By Jay Bookman | Monday, August 11, 2008, 10:16 AMRead the rest here.
The Atlanta Journal-Constitution
“We shouldn’t be trying to raise our test scores above Alabama’s,” state Sen. Eric Johnson pointed out in a recent speech on education. “We are not competing with Alabama anymore. Georgia should be trying to raise them above Austria’s and South Korea’s.”
As a statement of goals, the senator is exactly right. He recognizes that our children will have to compete in a global marketplace, against the best and brightest from around the world, if they are to continue to enjoy the quality of life that America has provided their parents.
Unfortunately, his primary prescription for attaining that goal — taxpayer-funded vouchers to finance private-school education — is founded more on ideology than on common sense or experience.
Johnson, who has announced his candidacy for lieutenant governor in 2010, claimed in his speech to the Georgia Public Policy Foundation that the only way we can match the education performance of other nations is through the magic of competition. As he put it, “That kind of success will only be created by the marketplace, not a monopoly.”
That is of course demonstrably false. If that kind of success can be achieved only by the marketplace, how can we account for the educational achievements of Austria and South Korea, the very nations Johnson chose as standards? Schools in those nations are controlled at the federal level far more rigidly than American schools. There and elsewhere, nations have somehow accomplished what Johnson claims cannot be done here in America.
Johnson’s proposal also ignores the poor record of voucher programs here in the United States. While he promises that “if we offer every parent the freedom to choose the best school and allow the funding to follow every child to their chosen school, Georgia will skyrocket to the top of every educational measurement,” nothing in the research data justifies that lofty claim.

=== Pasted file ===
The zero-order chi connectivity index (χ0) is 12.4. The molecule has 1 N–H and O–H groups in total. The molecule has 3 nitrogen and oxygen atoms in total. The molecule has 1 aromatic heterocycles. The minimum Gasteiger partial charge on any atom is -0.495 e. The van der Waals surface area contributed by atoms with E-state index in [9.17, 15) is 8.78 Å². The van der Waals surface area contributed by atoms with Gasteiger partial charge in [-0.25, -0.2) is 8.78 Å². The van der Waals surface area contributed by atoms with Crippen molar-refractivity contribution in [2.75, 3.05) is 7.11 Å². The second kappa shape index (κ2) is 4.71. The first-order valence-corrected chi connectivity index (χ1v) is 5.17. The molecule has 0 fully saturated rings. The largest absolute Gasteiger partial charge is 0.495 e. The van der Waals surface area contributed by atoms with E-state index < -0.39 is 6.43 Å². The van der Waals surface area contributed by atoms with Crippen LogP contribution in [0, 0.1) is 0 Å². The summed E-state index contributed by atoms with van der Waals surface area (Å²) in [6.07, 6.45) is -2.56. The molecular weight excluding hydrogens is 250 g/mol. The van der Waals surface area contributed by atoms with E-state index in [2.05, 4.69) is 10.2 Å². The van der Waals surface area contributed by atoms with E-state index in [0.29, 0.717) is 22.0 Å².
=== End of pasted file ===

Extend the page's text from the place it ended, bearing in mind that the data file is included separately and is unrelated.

Most important, Johnson ignores the true nature of Georgia’s challenge, which is as much cultural and multigenerational as institutional.
For far too long, education wasn’t considered important here — not by government officials, who feared the taxes required to build a first-rate system; and not by business, which in addition to fearing taxes saw ways to make profits with a lesser educated work force that also demanded lower wages. . . .
"A child's learning is the function more of the characteristics of his classmates than those of the teacher." James Coleman, 1972
Tuesday, August 12, 2008
Thanks to Jay Bookman, who deflates another dangerously ignorant Georgia gas bag with this commentary:
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